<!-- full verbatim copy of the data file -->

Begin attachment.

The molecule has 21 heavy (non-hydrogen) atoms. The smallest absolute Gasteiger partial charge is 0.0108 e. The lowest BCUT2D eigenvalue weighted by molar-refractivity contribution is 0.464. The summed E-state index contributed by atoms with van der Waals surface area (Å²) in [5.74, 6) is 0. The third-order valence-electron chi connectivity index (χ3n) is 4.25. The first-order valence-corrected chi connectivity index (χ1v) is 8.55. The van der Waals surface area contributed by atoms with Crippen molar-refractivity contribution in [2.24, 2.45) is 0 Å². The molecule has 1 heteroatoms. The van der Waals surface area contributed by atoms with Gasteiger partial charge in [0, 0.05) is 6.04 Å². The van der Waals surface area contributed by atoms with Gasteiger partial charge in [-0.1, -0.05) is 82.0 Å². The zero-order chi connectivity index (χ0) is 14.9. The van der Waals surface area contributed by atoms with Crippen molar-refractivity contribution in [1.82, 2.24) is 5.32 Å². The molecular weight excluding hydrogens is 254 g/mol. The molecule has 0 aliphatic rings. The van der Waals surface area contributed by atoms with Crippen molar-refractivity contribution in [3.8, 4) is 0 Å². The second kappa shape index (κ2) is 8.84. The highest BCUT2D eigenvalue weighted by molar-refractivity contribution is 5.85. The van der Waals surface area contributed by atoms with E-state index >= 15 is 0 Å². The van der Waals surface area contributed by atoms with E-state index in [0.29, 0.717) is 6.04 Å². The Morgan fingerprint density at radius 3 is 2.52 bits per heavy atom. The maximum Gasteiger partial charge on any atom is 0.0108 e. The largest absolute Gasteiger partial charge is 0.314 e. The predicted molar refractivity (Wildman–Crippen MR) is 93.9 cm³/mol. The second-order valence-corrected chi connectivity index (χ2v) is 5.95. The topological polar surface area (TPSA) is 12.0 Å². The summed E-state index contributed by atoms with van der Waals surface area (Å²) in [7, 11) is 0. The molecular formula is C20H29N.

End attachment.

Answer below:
The molecule has 21 heavy (non-hydrogen) atoms. The smallest absolute Gasteiger partial charge is 0.0108 e. The lowest BCUT2D eigenvalue weighted by molar-refractivity contribution is 0.464. The summed E-state index contributed by atoms with van der Waals surface area (Å²) in [5.74, 6) is 0. The third-order valence-electron chi connectivity index (χ3n) is 4.25. The first-order valence-corrected chi connectivity index (χ1v) is 8.55. The van der Waals surface area contributed by atoms with Crippen molar-refractivity contribution in [2.24, 2.45) is 0 Å². The molecule has 1 heteroatoms. The van der Waals surface area contributed by atoms with Gasteiger partial charge in [0, 0.05) is 6.04 Å². The van der Waals surface area contributed by atoms with Gasteiger partial charge in [-0.1, -0.05) is 82.0 Å². The zero-order chi connectivity index (χ0) is 14.9. The van der Waals surface area contributed by atoms with Crippen molar-refractivity contribution in [1.82, 2.24) is 5.32 Å². The molecular weight excluding hydrogens is 254 g/mol. The molecule has 0 aliphatic rings. The van der Waals surface area contributed by atoms with Crippen molar-refractivity contribution in [3.8, 4) is 0 Å². The second kappa shape index (κ2) is 8.84. The highest BCUT2D eigenvalue weighted by molar-refractivity contribution is 5.85. The van der Waals surface area contributed by atoms with E-state index >= 15 is 0 Å². The van der Waals surface area contributed by atoms with E-state index in [0.29, 0.717) is 6.04 Å². The Morgan fingerprint density at radius 3 is 2.52 bits per heavy atom. The maximum Gasteiger partial charge on any atom is 0.0108 e. The largest absolute Gasteiger partial charge is 0.314 e. The predicted molar refractivity (Wildman–Crippen MR) is 93.9 cm³/mol. The second-order valence-corrected chi connectivity index (χ2v) is 5.95. The topological polar surface area (TPSA) is 12.0 Å². The summed E-state index contributed by atoms with van der Waals surface area (Å²) in [7, 11) is 0. The molecular formula is C20H29N.